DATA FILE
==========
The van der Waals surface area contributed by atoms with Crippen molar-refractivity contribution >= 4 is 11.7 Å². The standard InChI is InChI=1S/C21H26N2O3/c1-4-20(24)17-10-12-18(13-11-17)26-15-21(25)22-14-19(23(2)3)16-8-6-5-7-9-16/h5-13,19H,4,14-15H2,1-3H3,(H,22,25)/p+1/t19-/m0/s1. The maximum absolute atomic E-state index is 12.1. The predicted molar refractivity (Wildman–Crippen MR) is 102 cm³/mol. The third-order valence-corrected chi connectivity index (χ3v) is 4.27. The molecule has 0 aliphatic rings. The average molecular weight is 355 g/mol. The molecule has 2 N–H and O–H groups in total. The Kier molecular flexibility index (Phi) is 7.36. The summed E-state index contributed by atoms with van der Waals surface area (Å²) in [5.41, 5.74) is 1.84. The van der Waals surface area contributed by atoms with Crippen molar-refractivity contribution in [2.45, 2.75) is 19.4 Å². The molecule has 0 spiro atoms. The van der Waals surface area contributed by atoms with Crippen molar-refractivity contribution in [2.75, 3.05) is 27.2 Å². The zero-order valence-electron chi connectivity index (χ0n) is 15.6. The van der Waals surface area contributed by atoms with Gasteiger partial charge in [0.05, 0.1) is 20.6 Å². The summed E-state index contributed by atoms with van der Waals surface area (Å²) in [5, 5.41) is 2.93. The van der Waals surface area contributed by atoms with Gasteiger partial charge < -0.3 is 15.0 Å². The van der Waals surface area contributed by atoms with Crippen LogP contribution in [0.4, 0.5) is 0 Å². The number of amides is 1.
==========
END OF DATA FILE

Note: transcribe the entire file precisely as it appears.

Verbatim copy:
The van der Waals surface area contributed by atoms with Crippen molar-refractivity contribution >= 4 is 11.7 Å². The standard InChI is InChI=1S/C21H26N2O3/c1-4-20(24)17-10-12-18(13-11-17)26-15-21(25)22-14-19(23(2)3)16-8-6-5-7-9-16/h5-13,19H,4,14-15H2,1-3H3,(H,22,25)/p+1/t19-/m0/s1. The maximum absolute atomic E-state index is 12.1. The predicted molar refractivity (Wildman–Crippen MR) is 102 cm³/mol. The third-order valence-corrected chi connectivity index (χ3v) is 4.27. The molecule has 0 aliphatic rings. The average molecular weight is 355 g/mol. The molecule has 2 N–H and O–H groups in total. The Kier molecular flexibility index (Phi) is 7.36. The summed E-state index contributed by atoms with van der Waals surface area (Å²) in [5.41, 5.74) is 1.84. The van der Waals surface area contributed by atoms with Crippen molar-refractivity contribution in [2.45, 2.75) is 19.4 Å². The molecule has 0 spiro atoms. The van der Waals surface area contributed by atoms with Crippen molar-refractivity contribution in [2.75, 3.05) is 27.2 Å². The zero-order valence-electron chi connectivity index (χ0n) is 15.6. The van der Waals surface area contributed by atoms with Gasteiger partial charge in [0.05, 0.1) is 20.6 Å². The summed E-state index contributed by atoms with van der Waals surface area (Å²) in [5, 5.41) is 2.93. The van der Waals surface area contributed by atoms with Gasteiger partial charge < -0.3 is 15.0 Å². The van der Waals surface area contributed by atoms with Crippen LogP contribution in [0.4, 0.5) is 0 Å². The number of amides is 1.